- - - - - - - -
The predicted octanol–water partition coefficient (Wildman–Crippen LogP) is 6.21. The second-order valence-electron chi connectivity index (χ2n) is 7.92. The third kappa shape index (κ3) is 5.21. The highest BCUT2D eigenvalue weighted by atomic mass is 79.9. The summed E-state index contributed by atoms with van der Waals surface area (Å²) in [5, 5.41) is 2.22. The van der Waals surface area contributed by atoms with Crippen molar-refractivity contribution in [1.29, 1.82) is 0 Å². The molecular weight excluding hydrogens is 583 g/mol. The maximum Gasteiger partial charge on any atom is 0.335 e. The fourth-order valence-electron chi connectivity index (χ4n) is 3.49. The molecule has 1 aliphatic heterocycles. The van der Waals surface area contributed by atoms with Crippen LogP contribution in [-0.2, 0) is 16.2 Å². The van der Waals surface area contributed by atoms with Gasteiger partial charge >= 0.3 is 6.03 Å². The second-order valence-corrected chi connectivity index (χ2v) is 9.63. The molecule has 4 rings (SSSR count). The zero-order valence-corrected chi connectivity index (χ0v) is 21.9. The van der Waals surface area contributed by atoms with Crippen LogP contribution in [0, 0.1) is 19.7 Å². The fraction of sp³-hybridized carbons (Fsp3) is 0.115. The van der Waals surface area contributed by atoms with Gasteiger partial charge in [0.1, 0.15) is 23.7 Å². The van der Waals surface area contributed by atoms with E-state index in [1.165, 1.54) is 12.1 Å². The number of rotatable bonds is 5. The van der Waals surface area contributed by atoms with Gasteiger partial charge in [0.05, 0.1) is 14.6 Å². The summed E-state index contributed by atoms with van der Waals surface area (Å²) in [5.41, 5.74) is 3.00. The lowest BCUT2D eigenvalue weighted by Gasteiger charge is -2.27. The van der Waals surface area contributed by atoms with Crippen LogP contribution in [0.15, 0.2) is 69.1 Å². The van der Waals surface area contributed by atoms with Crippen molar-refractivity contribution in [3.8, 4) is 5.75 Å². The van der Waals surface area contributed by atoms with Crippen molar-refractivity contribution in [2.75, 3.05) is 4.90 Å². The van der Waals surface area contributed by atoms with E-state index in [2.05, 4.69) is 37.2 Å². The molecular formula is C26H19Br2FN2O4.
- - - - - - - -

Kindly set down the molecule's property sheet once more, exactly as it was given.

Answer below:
The predicted octanol–water partition coefficient (Wildman–Crippen LogP) is 6.21. The second-order valence-electron chi connectivity index (χ2n) is 7.92. The third kappa shape index (κ3) is 5.21. The highest BCUT2D eigenvalue weighted by atomic mass is 79.9. The summed E-state index contributed by atoms with van der Waals surface area (Å²) in [5, 5.41) is 2.22. The van der Waals surface area contributed by atoms with Crippen molar-refractivity contribution in [1.29, 1.82) is 0 Å². The molecular weight excluding hydrogens is 583 g/mol. The maximum Gasteiger partial charge on any atom is 0.335 e. The fourth-order valence-electron chi connectivity index (χ4n) is 3.49. The molecule has 1 aliphatic heterocycles. The van der Waals surface area contributed by atoms with Crippen LogP contribution in [-0.2, 0) is 16.2 Å². The van der Waals surface area contributed by atoms with Gasteiger partial charge >= 0.3 is 6.03 Å². The second-order valence-corrected chi connectivity index (χ2v) is 9.63. The molecule has 4 rings (SSSR count). The zero-order valence-corrected chi connectivity index (χ0v) is 21.9. The van der Waals surface area contributed by atoms with Crippen LogP contribution in [0, 0.1) is 19.7 Å². The fraction of sp³-hybridized carbons (Fsp3) is 0.115. The van der Waals surface area contributed by atoms with Gasteiger partial charge in [0.1, 0.15) is 23.7 Å². The van der Waals surface area contributed by atoms with E-state index in [1.165, 1.54) is 12.1 Å². The number of rotatable bonds is 5. The van der Waals surface area contributed by atoms with Gasteiger partial charge in [0.05, 0.1) is 14.6 Å². The summed E-state index contributed by atoms with van der Waals surface area (Å²) in [5.41, 5.74) is 3.00. The lowest BCUT2D eigenvalue weighted by Gasteiger charge is -2.27. The van der Waals surface area contributed by atoms with Crippen LogP contribution in [0.15, 0.2) is 69.1 Å². The van der Waals surface area contributed by atoms with Crippen molar-refractivity contribution in [3.8, 4) is 5.75 Å². The van der Waals surface area contributed by atoms with Crippen molar-refractivity contribution in [2.75, 3.05) is 4.90 Å². The van der Waals surface area contributed by atoms with E-state index in [2.05, 4.69) is 37.2 Å². The molecular formula is C26H19Br2FN2O4.